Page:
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Calville Blanc Apple on G.210 (Spring 2022)


The distinctively ribbed culinary apple from France. Also known as Calville Blanc d'Hiver, White Winter Calville, Rambour a Cotes Gros, Blanche de Zurich.

Calville is a slow and shy bearer with some susceptibility to scab, fireblight, and powdery mildew, but its late bloom time does protect it from frost damage. The tree is vigorous and tends to a vase-like structure with weepy branches. In cooler regions it should be planted on a site where it will receive full sun in order to properly ripen the fruit. Fruit of the best quality will not be obtained until the tree has cropped several times.

Calville Blanc is first recorded as Blanche de Zurich in 1598, and it is reported to have been grown in the garden at Versailles in the early 1600s. It is still considered the culinary apple par excellence in France, where its biting acidity and firmness are valued especially in baking tarte aux pommes. The medium-sized, squat fruit has a very distinctive appearance: its prominent lobes produce a shape that is more like a bell pepper, and the reddish dimpling on its skin give it a tendency to appear blemished even when it is not. The skin color varies according to conditions, from green to ivory, often with an orange blush, and the snow-white flesh is dense, and crisp. The apples have a tendency to drop before they are fully ripe, and uneven ripening necessitates multiple pickings.

Calville has the highest known vitamin C content of any apple. When it is first harvested, the acidity is too high to be palatable to most, but after at least a month of storage, the flavor mellows and spiced pear and pineapple notes develop. During storage the skin will also become yellow. Calville is valued for adding acid and a rich aroma to cider blends, and a few cider makers even make single-variety ciders from this apple.

The unique shape of Calville Blanc apples makes them easy to spot in Monet's Still Life with Apples and Grapes. Calville Blanc was also among the apple trees grown at Monticello by Thomas Jefferson.

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Calville is a slow and shy bearer with some susceptibility to scab, fireblight, and powdery mildew, but its late bloom time does protect it from frost damage. The tree is vigorous and tends to a vase-like structure with weepy branches. In cooler regions it should be planted on a site where it will receive full sun in order to properly ripen the fruit. Fruit of the best quality will not be obtained until the tree has cropped several times.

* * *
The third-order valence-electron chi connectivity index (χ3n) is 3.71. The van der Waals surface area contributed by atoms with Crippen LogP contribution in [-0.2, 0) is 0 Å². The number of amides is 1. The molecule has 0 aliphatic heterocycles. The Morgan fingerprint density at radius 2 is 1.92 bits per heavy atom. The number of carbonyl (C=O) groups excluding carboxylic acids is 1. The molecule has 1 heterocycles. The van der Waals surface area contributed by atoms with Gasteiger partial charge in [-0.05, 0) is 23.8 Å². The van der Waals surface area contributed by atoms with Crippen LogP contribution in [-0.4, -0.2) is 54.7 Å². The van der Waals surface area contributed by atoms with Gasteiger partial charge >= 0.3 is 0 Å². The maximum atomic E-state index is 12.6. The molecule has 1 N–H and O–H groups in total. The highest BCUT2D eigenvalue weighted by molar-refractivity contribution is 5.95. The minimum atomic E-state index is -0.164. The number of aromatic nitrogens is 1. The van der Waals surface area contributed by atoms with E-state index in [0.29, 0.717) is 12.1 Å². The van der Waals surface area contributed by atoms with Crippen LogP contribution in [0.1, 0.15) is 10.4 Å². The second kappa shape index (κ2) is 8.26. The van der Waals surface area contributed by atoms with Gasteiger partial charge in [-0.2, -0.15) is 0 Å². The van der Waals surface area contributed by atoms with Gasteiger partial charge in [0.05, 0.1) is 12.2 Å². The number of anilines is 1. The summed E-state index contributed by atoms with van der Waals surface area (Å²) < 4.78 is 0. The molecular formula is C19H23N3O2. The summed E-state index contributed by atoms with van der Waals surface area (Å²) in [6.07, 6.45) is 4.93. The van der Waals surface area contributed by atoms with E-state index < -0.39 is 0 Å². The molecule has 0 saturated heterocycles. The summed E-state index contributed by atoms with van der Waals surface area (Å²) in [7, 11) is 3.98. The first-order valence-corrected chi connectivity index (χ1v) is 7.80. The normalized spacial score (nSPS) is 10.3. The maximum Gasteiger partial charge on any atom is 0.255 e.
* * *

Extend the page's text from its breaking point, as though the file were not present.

Calville Blanc is first recorded as Blanche de Zurich in 1598, and it is reported to have been grown in the garden at Versailles in the early 1600s. It is still considered the culinary apple par excellence in France, where its biting acidity and firmness are valued especially in baking tarte aux pommes. The medium-sized, squat fruit has a very distinctive appearance: its prominent lobes produce a shape that is more like a bell pepper, and the reddish dimpling on its skin give it a tendency to appear blemished even when it is not. The skin color varies according to conditions, from green to ivory, often with an orange blush, and the snow-white flesh is dense, and crisp. The apples have a tendency to drop before they are fully ripe, and uneven ripening necessitates multiple pickings.

Calville has the highest known vitamin C content of any apple. When it is first harvested, the acidity is too high to be palatable to most, but after at least a month of storage, the flavor mellows and spiced pear and pineapple notes develop. During storage the skin will also become yellow. Calville is valued for adding acid and a rich aroma to cider blends, and a few cider makers even make single-variety ciders from this apple.

The unique shape of Calville Blanc apples makes them easy to spot in Monet's Still Life with Apples and Grapes. Calville Blanc was also among the apple trees grown at Monticello by Thomas Jefferson.


The Fruit

Fruit Type

Category: Apple
Subcategory: Heirloom, Cider, Cold-Hardy, Hot-Climate

Fruit Uses & Storage

Uses: fresh eating, cider, baking
Cider classification: sharp
Storage duration: three plus months (approximate, depending on storage conditions)

Fruit Appearance

Skin color: green
Flesh color: white

Fruit Origins

Parentage: unknown
Origin: France or Germany
Introduced in: 1600
Introduced by:

The Environment

Calendar & Geography

USDA zones: 4 - 8
Chill hours: 1000
Ripening date: Oct 27 (approximate, in New York State) + 42 days after McIntosh

Tree Height & Spacing

Rootstock: G.210 Rootstock
Rootstock size class: Semi-Dwarf (40% of Standard)
Tree spacing (natural spread of tree): 12'
Good for wildlife planting? N

Diseases & Pests

Apple Scab: Susceptible
Fireblight: Susceptible
Powdery Mildew: Susceptible

Pollination

Pollination Factors

Bloom group: 4
Is it self-fertile? N
Is it fertile? Y
Ploidy: Diploid
Rootstock size class: Semi-Dwarf (40% of Standard)

Pollination Partners

This table shows the first few results from a full search for pollenizers of Calville Blanc Apple on G.210. Please see our Pollenizer Search to run other queries and read how the application uses various factors. Also read more about fruit tree pollination.

Tree Ships Currently in Stock
Galarina™ X-4982 CV. Apple on G.969 2022 438
Liberty Apple on G.969 2022 270
Pixie Crunch® Apple on G.935 2022 221
Pixie Crunch® Apple on G.210 2022 172
Winecrisp™ Apple on G.202 2022 147
Winecrisp™ Apple on G.210 2022 137
Pink Lady® Cripps Pink CV. Apple on G.935 2022 95
Sansa Apple on G.210 2022 66
Stoke Red Apple on G.969 2022 53
Enterprise Apple on G.969 2022 50
Enterprise Apple on G.202 2022 50

See all pollination matches for Calville Blanc Apple on G.210






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